All of the solutions success stories that we’ve written over the past few months have shown how technology-based companies have become more customer-centric by creating solutions that seamlessly integrate both products and services. It’s important to understand, however, the move to solutions is alive and well in other types of industries, and are applicable for services companies as well.
Solutions Marketing Latest Insight
Entries in marketing innovation (9)
Everyone talks about "solutions" these days but few seem to invest in the changes necessary to move beyond the rhetoric. For example, truly developing, marketing, and selling integrated B2B solutions typically requires both a strong focus from the top down and a new alignment from the bottom up.
Here's a common scenario: A company spends significant time and energy create a new set of solutions for a specific market segment. A cross-business unit board agrees to support the new initiative and asks Marketing to put together a go-to-market plan for the new solutions. The marketing team rolls out the new program, including wonderful new collateral for the sales force. They brief the sales force on the new solutions and publicly launch their offerings with great fanfare. And then...nothing. The sales force does what it does best, which is selling what it is used to selling and can explain quickly and easily, which is not the new solutions. Marketing is left wondering what's wrong with the sales force.
VMware, a software company focused on virtualization and cloud computing, recently faced a classic dilemma that many companies, especially technology-based companies, have encountered. The business model was to develop and sell software packages. These packages were created and sold as products -- traditional product development processes were applied, the portfolio was comprised of 60+ separate products that were sold separately, and the marketing programs and messages were designed to support each of the product categories independently. The reason for this approach can be traced back to its historic roots -- it started out as a single-product company. Through new technology developments, plus a succession of acquisitions, the company quickly expanded its portfolio with no shift in its go-to-market or sales strategy. In effect, VMware was doing what many software companies have always done -- focused on developing a broad portfolio of differentiated products, and then incenting the sales force to go out and sell licenses for all of them.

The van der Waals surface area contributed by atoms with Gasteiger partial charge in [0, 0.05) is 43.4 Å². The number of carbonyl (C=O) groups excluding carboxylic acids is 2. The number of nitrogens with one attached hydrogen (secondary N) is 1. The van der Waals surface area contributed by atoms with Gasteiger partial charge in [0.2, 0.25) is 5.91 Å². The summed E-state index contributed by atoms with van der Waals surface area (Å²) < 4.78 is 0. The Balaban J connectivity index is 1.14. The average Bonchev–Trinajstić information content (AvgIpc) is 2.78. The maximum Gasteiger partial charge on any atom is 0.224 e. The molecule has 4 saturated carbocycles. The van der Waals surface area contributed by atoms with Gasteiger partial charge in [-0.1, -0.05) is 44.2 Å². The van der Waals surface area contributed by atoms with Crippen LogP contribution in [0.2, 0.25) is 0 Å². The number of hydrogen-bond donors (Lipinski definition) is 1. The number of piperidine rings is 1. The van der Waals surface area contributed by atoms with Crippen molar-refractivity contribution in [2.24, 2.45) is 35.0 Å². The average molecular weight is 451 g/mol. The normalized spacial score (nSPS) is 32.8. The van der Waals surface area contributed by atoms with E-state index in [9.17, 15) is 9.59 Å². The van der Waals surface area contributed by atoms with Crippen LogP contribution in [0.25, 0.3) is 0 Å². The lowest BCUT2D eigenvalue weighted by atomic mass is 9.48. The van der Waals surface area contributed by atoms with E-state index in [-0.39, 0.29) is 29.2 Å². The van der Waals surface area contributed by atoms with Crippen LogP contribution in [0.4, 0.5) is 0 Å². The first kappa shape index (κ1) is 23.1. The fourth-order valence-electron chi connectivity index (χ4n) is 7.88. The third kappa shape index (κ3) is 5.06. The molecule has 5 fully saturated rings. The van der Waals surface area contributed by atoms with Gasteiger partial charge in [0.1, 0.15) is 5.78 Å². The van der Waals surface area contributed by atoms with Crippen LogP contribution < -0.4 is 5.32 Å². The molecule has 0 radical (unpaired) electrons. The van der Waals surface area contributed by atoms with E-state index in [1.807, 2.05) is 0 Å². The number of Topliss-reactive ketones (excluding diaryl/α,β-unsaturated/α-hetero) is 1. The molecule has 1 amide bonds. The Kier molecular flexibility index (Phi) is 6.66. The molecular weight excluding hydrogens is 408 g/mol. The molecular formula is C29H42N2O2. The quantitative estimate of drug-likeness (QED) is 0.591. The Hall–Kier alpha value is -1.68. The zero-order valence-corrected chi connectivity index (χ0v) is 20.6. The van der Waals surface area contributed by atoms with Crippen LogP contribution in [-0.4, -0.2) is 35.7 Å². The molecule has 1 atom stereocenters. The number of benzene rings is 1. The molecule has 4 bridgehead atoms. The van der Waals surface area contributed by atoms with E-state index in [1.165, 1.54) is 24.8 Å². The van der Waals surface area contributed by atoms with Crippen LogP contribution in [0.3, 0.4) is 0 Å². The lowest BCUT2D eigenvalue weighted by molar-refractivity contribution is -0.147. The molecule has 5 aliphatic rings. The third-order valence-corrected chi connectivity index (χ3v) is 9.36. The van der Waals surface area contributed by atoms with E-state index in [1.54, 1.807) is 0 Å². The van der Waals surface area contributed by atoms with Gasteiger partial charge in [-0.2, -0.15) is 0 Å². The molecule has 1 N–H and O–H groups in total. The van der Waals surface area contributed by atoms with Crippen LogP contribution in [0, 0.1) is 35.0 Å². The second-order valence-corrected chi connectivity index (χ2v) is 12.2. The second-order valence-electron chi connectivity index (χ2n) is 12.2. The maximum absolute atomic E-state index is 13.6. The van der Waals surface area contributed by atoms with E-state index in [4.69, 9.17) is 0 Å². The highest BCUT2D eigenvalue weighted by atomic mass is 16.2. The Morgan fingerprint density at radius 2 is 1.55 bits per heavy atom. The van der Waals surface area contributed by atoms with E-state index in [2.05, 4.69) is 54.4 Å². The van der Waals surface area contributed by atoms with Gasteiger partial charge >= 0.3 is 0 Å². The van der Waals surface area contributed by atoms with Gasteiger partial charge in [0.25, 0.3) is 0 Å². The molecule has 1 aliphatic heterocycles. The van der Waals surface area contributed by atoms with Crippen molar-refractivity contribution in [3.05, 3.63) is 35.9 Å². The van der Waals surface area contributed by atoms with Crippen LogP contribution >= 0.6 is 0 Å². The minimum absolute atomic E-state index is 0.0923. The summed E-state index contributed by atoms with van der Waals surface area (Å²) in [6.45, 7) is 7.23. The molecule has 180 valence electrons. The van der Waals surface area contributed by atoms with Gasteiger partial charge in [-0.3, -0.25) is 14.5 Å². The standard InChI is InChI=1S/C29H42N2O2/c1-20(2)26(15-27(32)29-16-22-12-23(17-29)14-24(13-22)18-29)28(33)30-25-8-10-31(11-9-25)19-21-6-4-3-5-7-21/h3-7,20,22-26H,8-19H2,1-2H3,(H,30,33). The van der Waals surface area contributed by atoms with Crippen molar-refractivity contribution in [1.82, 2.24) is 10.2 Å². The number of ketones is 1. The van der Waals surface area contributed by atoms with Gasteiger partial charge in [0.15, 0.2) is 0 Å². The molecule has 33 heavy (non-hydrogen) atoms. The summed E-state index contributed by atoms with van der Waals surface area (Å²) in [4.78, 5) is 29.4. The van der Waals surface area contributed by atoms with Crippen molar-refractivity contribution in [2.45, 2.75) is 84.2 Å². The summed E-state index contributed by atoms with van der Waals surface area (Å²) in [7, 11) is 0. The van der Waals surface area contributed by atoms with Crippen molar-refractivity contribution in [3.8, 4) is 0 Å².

B2B marketers in great numbers have jumped on the content marketing bandwagon and embraced the idea that marketing needs to be more like media. We have to focus on providing "readers" and "viewers" (i.e., customers, prospects, and other stakeholders) with interesting and useful material on a regular basis as the starting point for creating and sustaining interest in our products and solutions.
The big problem, of course, is actually doing it: consistently producing material that our hoped-for audiences actually care about enough to read, listen, view, and, ideally, comment upon and share more widely.
B2B companies committed to selling high value solutions often struggle where the rubber meets the road: the individual customer or prospect. Their websites highlight "solutions" and marketers pump out collateral that talks about their customers' business problem, but they have a much tougher time persuading specific customers that they are truly focused on delivering tailored solutions for their unique situations and challenges. The unfortunate reality is that generic "solutions" often need a fair degree of customization if they are going to deliver substantial business value to different customers even in the same industries.
Virtually every marketing student on the planet can recite the 4 P’s: Product, Price, Place and Promotion. Since the early 1960's when Harvard Business School professor Neil Borden first described them as key elements of the marketing mix, the 4 P's have held their ground as the foundational pillars of 50 years of marketing planning.
This is a large global account we're talking about, with a big account team and numerous multi-million dollar deals worldwide.
Michael Shrage’s recent Harvard Business Review post, Great Customers Inspire Great Innovations, got me thinking:
Why, amid so much evidence of the power of customer-centric business, are so many companies still mired in inside-out operations? Why do we hear so much talk but see so little action?
Shrage’s post reminds us that behind most great innovations lie customers and clients that made those innovations possible.